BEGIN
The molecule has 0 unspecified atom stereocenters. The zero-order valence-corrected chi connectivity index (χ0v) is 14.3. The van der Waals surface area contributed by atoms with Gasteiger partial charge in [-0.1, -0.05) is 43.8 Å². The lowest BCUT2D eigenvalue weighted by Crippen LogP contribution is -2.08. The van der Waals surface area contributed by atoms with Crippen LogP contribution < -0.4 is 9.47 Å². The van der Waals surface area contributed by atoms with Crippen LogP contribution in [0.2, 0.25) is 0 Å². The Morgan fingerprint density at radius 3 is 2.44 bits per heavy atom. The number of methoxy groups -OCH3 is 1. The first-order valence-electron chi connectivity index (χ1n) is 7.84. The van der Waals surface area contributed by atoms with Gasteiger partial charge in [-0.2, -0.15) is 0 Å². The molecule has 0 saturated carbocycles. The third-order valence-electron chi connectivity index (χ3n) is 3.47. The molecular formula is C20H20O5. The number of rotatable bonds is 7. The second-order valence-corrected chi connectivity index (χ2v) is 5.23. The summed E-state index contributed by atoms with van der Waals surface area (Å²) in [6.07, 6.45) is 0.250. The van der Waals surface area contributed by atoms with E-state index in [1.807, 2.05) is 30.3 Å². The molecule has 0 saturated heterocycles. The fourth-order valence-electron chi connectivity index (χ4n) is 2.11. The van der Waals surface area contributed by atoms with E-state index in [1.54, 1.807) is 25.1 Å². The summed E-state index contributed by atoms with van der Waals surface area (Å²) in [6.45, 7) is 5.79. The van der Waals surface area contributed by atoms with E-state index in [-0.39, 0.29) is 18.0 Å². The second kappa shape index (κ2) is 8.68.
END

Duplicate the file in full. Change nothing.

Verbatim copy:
The molecule has 0 unspecified atom stereocenters. The zero-order valence-corrected chi connectivity index (χ0v) is 14.3. The van der Waals surface area contributed by atoms with Gasteiger partial charge in [-0.1, -0.05) is 43.8 Å². The lowest BCUT2D eigenvalue weighted by Crippen LogP contribution is -2.08. The van der Waals surface area contributed by atoms with Crippen LogP contribution < -0.4 is 9.47 Å². The van der Waals surface area contributed by atoms with Crippen LogP contribution in [0.2, 0.25) is 0 Å². The Morgan fingerprint density at radius 3 is 2.44 bits per heavy atom. The number of methoxy groups -OCH3 is 1. The first-order valence-electron chi connectivity index (χ1n) is 7.84. The van der Waals surface area contributed by atoms with Gasteiger partial charge in [-0.2, -0.15) is 0 Å². The molecule has 0 saturated carbocycles. The third-order valence-electron chi connectivity index (χ3n) is 3.47. The molecular formula is C20H20O5. The number of rotatable bonds is 7. The second-order valence-corrected chi connectivity index (χ2v) is 5.23. The summed E-state index contributed by atoms with van der Waals surface area (Å²) in [6.07, 6.45) is 0.250. The van der Waals surface area contributed by atoms with E-state index in [1.807, 2.05) is 30.3 Å². The molecule has 0 saturated heterocycles. The fourth-order valence-electron chi connectivity index (χ4n) is 2.11. The van der Waals surface area contributed by atoms with E-state index in [1.54, 1.807) is 25.1 Å². The summed E-state index contributed by atoms with van der Waals surface area (Å²) in [6.45, 7) is 5.79. The van der Waals surface area contributed by atoms with E-state index in [-0.39, 0.29) is 18.0 Å². The second kappa shape index (κ2) is 8.68.